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Develop VSTS Extension and Configure CI (Continuous Integration) and CD (Continuous Delivery Pipeline)

Visual Studio product team has done a great job developing Visual Studio Team Service and TFS to be extensible. They made it a complete platform for extensibility, bringing several ways to improve the current capabilities by developing extensions. This is why they provide a great Marketplace where developers, either individuals or companies, can develop their extensions and publish them.

If you are an individual or a company interested in developing Visual Studio Team Service extensions and would like to know and follow the best practices for DevOps, Continuous Integration, and Continuous Delivery, this post is for you. You can look at more info about DevOps in my post, DevOps: The Three Stage Conversation - People, Process, Products which will give you an idea about DevOps if it’s new to you. If you would like more depth but still prefer the high level, you might look at my quick guide about Basic Principles of Devops which will give you an overview of DevOps and the big picture but still at a high-level view.

I have created a video series on how to do that step by step as follows:

Part 0: Introduction and the table of content

In this video, I give an overview of all the videos and connect all the videos together with the complete idea.

Part 1: How to create VSTS Publisher Id for Continuous Delivery

To deploy extensions to the Visual Studio Team Service Marketplace, you need a Publisher Id. In this video, I explain how to do that, the difference between different Visual Studio Team Services publisher Ids (private and public, individual and company). For more info about that see this link: Package, publish, unpublish, and install VSTS extensions

Part 2: Develop your extension as a normal front end (SPA) HTML/CSS/JavaScript

The second part is how to develop the extension. In this video, I show how to do that with primitive languages. I mean just using JavaScript, HTML, and CSS. I didn’t even use TypeScript to show that you don’t need TypeScript or others, it’s just good practices.

Part 3: Download and use VSS SDK for your VSTS extension

In this video, I show how to use the Visual Studio Services Web Extension SDK or VSS-SDK, which is just a JavaScript library to load our extension in Visual Studio Team Service (VSTS). I show how to reference it and how to use it inside your code. For more info about that see these links:

Part 4: VSS manifest JSON file

The VSS extension manifest file is a JSON file where we keep all the metadata about our extension, like the version, all the resources, CSS, images, JavaScript, etc. It also includes the logo, the publisher Id, and many others. For more info see the following link: Extension manifest reference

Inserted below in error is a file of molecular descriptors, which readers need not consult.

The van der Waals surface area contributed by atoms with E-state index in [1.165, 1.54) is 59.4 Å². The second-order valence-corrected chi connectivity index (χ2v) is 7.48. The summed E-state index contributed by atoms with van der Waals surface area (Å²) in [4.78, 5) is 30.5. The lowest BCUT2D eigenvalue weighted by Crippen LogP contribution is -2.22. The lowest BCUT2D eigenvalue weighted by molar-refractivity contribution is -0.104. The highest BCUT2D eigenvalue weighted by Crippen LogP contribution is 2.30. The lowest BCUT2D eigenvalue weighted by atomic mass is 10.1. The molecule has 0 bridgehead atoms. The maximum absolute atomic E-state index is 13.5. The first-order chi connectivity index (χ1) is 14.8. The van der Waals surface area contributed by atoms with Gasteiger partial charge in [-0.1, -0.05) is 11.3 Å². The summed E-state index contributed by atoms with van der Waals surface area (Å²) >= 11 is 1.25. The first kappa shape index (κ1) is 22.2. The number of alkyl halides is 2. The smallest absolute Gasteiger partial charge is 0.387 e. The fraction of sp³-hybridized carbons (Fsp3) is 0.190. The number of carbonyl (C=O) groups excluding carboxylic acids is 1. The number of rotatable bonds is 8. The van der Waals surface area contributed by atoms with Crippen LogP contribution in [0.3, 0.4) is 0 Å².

Part 5: Package VSTS extension using TFS Command Line Interface tfx-cli

In this video, I show the next step. After we prepared all the resources, we just need to package the VSTS extension by putting all the files in one file with a VSIX extension. We need to download and install the TFS Command Line Interface (tfx-cli), a cross-platform command line tool that we can run on any platform. For more info about the command, you can find it here:

Part 6: Upload, share and install VSTS extension

In this video, I show how to upload the Visual Studio Team Service extension to the publisher Id and how to share it with a specific account and install it. This video is very important to understand the difference between private and public VSTS publisher Id and what it means to publish an extension to the VSTS Marketplace.

Part 7: Configure Continuous Integration and Continuous Delivery Pipeline with VSTS

This video is the master scene of this series :) It explains the main idea of how to configure a Continuous Integration (CI) and Continuous Delivery workflow and pipeline. It shows how to implement some of the main and major practices of DevOps with Visual Studio Team Services Build and Release Management. It shows how to create a build definition and use build VSTS extension and publish the artifacts of the build, which will be available for Release Management. It also shows how to create a release definition and how to create different staging environments, and how to put tasks to automate the deployment including picking up the build and promoting it to different environments with request and approval process. If you would like to focus more on Release Management, you can look at my video Release Management and Build Automation with TFS/VSTS, which will give you a full end-to-end example of how to use Release Management.

Part 8: Some errors and notes while creating VSTS extension and its Continuous Integration and Continuous Delivery

In this video, I show some of the issues I faced and how to fix them. It’s better to show a quick fix for some errors as maybe you will face the same issues.


This post explains how to develop VSTS extension and how to configure a Continuous Integration (CI) and Continuous Delivery pipeline, but we can still take the whole principles with developing any other application. At the end, the tool is just an implementation of the concept behind the idea (practices) and VSTS is the best tool to implement software practices :-) Happy VSTS and Happy DevOps :-)

Good links: Publishing Extensions for Visual Studio Team Services Extend Visual Studio Team Services What are extensions?

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